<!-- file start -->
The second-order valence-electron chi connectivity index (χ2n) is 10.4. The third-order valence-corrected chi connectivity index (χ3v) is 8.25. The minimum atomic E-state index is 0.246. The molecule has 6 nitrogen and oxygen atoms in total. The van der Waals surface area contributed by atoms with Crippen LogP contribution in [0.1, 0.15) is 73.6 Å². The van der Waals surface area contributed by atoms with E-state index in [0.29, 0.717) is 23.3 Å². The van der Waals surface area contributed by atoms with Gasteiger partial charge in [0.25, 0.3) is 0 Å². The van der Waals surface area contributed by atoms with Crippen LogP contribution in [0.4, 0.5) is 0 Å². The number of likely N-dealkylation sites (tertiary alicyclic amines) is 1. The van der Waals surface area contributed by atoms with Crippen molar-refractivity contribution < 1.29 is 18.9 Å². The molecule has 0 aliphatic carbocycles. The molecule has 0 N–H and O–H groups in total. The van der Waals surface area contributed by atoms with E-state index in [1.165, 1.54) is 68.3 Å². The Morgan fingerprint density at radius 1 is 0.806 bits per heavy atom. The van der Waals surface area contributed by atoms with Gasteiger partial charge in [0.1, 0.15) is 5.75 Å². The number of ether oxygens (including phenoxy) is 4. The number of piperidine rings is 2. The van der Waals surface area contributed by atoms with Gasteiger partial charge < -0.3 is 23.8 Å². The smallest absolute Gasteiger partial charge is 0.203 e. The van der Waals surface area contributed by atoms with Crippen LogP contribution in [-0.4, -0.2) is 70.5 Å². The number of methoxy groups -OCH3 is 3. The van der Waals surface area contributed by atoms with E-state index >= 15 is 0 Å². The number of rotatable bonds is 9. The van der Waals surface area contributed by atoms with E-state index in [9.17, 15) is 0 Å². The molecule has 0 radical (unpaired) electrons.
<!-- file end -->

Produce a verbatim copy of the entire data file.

The second-order valence-electron chi connectivity index (χ2n) is 10.4. The third-order valence-corrected chi connectivity index (χ3v) is 8.25. The minimum atomic E-state index is 0.246. The molecule has 6 nitrogen and oxygen atoms in total. The van der Waals surface area contributed by atoms with Crippen LogP contribution in [0.1, 0.15) is 73.6 Å². The van der Waals surface area contributed by atoms with E-state index in [0.29, 0.717) is 23.3 Å². The van der Waals surface area contributed by atoms with Gasteiger partial charge in [0.25, 0.3) is 0 Å². The van der Waals surface area contributed by atoms with Crippen LogP contribution in [0.4, 0.5) is 0 Å². The number of likely N-dealkylation sites (tertiary alicyclic amines) is 1. The van der Waals surface area contributed by atoms with Crippen molar-refractivity contribution < 1.29 is 18.9 Å². The molecule has 0 aliphatic carbocycles. The molecule has 0 N–H and O–H groups in total. The van der Waals surface area contributed by atoms with E-state index in [1.165, 1.54) is 68.3 Å². The Morgan fingerprint density at radius 1 is 0.806 bits per heavy atom. The van der Waals surface area contributed by atoms with Gasteiger partial charge in [0.1, 0.15) is 5.75 Å². The number of ether oxygens (including phenoxy) is 4. The number of piperidine rings is 2. The van der Waals surface area contributed by atoms with Gasteiger partial charge < -0.3 is 23.8 Å². The smallest absolute Gasteiger partial charge is 0.203 e. The van der Waals surface area contributed by atoms with Crippen LogP contribution in [-0.4, -0.2) is 70.5 Å². The number of methoxy groups -OCH3 is 3. The van der Waals surface area contributed by atoms with E-state index >= 15 is 0 Å². The number of rotatable bonds is 9. The van der Waals surface area contributed by atoms with E-state index in [9.17, 15) is 0 Å². The molecule has 0 radical (unpaired) electrons.